What have you done for American democracy
Richard "Doc" Rioux · October 27,
I've talked to so many people who complain about the state of affairs in America and don't bother to vote. It's as if there is no relationship between voting and the money they pay in taxes for the governmental services they need, don't need, get or don't get. It's as if the people who refuse to vote don't really care about what it has taken in toil and blood shed over two centuries of history to get them the right to vote. Men and women died for the American flag on fields of battle all over the world.
Not to exercise your right to vote is an absolute, unmitigated, unadulterated disgrace. It is an insult to the colonialists who fought for independence. It is an insult to those who worked long and hard for the 19th Amendment giving women the right to vote. It is an insult to civil rights marchers who faced beatings, vicious dogs and hangings to overcome the Jim Crow laws that prevented Americans of African descent from voting after the Civil War. It is an insult to people who have aspired, been imprisoned and died to institute democracies in foreign lands while looking to America for inspiration.
"I only regret that I have but one life to give for my country," said Nathan Hale before he was hanged by the English at the beginning of the American Revolution. How many of you have read the Declaration of Independence, the Preamble to the Constitution, the Gettysburg Address, or the dedication on the Statue of Liberty in the last five years? Shame on you if you haven't.
When you read this newspaper, do you realize that freedom of the press is guaranteed in the Bill of Rights? Do you know that the Bill of Rights is comprised of the first ten amendments to the U.S. Constitution? Do you know that your right to exercise choice in religion, the right to bear arms, trial by jury and the right to freely assemble with your neighbors are protected by YOUR, yes YOUR, Bill of Rights? You are the people, and the governments in Washington, DC and Santa Clarita are your governments.
What have you given up recently for American democracy? Have you given up a night in front of the television to read a book on Benjamin Franklin or Susan B. Anthony or Teddy Roosevelt or Jack Kennedy? Have you given up an afternoon on a golf course for a visit to the William S. Hart Museum or the Reagan Library or the Jet Propulsion Laboratory? Have you talked to your children or grandchildren about democracy? Have you taken them to the voting place with you? Do they have an American flag in their rooms, and do they know what each star stands for?
I'm really offended by adults who won't take our democratic and representative system of government seriously. I'm embarrassed by men and women who don't know the basics about American history or about how our system of government works. My stomach churns when people tell me that they're not going to vote because they don't have the time or it doesn't make a difference anyway. Hogwash! These people ought to be sent to live in China or Cuba or Libya or Iraq. I wonder how they would like it if they got arrested for simply being suspected of talking negatively about their government.
In nine days in this valley, those who bothered to register to vote are supposed to go to the polls to select the next president of the United States, representatives to Congress, the State Assembly and State Senate, and judges, a District Attorney and representatives to the Castaic Lake Water Agency. There are also eighteen state and county initiatives on the ballot. Between now and November 5, how many of you will have spent at least one hour reviewing your ballot pamphlets? How many of you will have spent just a few minutes with your children or grandchildren going over your sample ballots?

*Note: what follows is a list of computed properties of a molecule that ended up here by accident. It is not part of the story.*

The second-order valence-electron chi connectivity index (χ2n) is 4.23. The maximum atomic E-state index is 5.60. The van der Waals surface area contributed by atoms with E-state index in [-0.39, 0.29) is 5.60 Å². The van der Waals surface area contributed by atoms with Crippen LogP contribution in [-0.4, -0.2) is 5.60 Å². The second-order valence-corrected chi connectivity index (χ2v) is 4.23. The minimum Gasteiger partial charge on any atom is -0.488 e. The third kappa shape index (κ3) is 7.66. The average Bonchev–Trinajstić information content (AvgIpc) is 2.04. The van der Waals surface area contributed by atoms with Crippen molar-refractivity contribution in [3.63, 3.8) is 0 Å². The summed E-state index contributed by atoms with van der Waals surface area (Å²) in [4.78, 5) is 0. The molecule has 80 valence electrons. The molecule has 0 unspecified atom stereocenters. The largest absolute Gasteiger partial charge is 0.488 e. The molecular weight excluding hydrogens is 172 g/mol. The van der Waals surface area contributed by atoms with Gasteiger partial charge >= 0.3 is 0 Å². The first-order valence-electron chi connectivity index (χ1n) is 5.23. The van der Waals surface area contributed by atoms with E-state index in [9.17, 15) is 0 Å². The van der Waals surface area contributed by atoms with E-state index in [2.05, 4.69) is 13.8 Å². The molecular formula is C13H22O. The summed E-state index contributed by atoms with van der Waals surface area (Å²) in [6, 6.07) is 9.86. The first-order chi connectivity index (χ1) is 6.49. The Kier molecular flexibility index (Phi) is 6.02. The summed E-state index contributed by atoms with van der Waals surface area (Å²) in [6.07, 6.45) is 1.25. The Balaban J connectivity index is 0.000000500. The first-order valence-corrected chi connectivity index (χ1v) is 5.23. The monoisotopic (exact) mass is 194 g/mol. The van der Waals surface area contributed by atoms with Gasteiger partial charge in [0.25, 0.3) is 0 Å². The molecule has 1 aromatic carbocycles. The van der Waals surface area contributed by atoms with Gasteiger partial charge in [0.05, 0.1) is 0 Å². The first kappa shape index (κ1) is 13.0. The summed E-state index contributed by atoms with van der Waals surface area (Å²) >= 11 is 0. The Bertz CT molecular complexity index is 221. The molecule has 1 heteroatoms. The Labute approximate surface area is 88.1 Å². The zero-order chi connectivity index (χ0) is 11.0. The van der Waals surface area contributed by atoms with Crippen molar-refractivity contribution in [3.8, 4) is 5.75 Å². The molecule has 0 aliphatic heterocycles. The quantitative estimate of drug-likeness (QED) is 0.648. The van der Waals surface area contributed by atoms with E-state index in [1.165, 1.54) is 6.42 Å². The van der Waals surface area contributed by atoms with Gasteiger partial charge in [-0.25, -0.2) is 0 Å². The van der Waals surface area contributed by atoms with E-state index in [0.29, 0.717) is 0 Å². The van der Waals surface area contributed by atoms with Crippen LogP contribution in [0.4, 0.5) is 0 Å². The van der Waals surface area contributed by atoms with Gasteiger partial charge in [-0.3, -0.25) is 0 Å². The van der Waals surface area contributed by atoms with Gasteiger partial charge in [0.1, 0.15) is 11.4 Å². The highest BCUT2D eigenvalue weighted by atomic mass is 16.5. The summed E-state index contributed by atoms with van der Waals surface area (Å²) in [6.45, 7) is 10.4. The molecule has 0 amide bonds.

Reading your election materials is what being responsible to the heritage of democracy requires. I don't expect you to read every word of the 111 pages in your ballot pamphlet. I'm not going to do that, but I will read something about each initiative. The legislative analyst usually provides you with the most objective summary of what an initiative is supposed to do. Pages 4 to 9 provide very brief summations and arguments for and against the initiatives.
A decent preparation to vote would require you to spend about an hour reviewing your material. Give up television between 7 and 8 p.m. one night or read it during a lunch hour, and you've done it -- you've exercised your responsibility. Mark your sample ballot.
This afternoon, residents of Stevenson Ranch will attend the dedication of their new Flag Monument. Families were given an opportunity to place their names on the bronze plaque in front of the monument with the funds raised to be donated to the Stevenson Ranch Elementary School. Love of country is good for the soul.
Above the names of residents is an inscription that reads: "We hold these truths to be self-evident, that all men are created equal, that they are endowed by their Creator with certain unalienable rights, that among these are life, liberty and the pursuit of happiness." These words were written by Thomas Jefferson and were part of the Declaration of Independence. Fifty-four men signed the Declaration and put their lives and property on the line for the independence we now have. The act of voting on November 5, 1996 will honor them and our heritage as a free, honorable people.
Let freedom ring!
Dr. Richard Rioux is a resident of Stevenson
Ranch. His commentary appears on Sundays.
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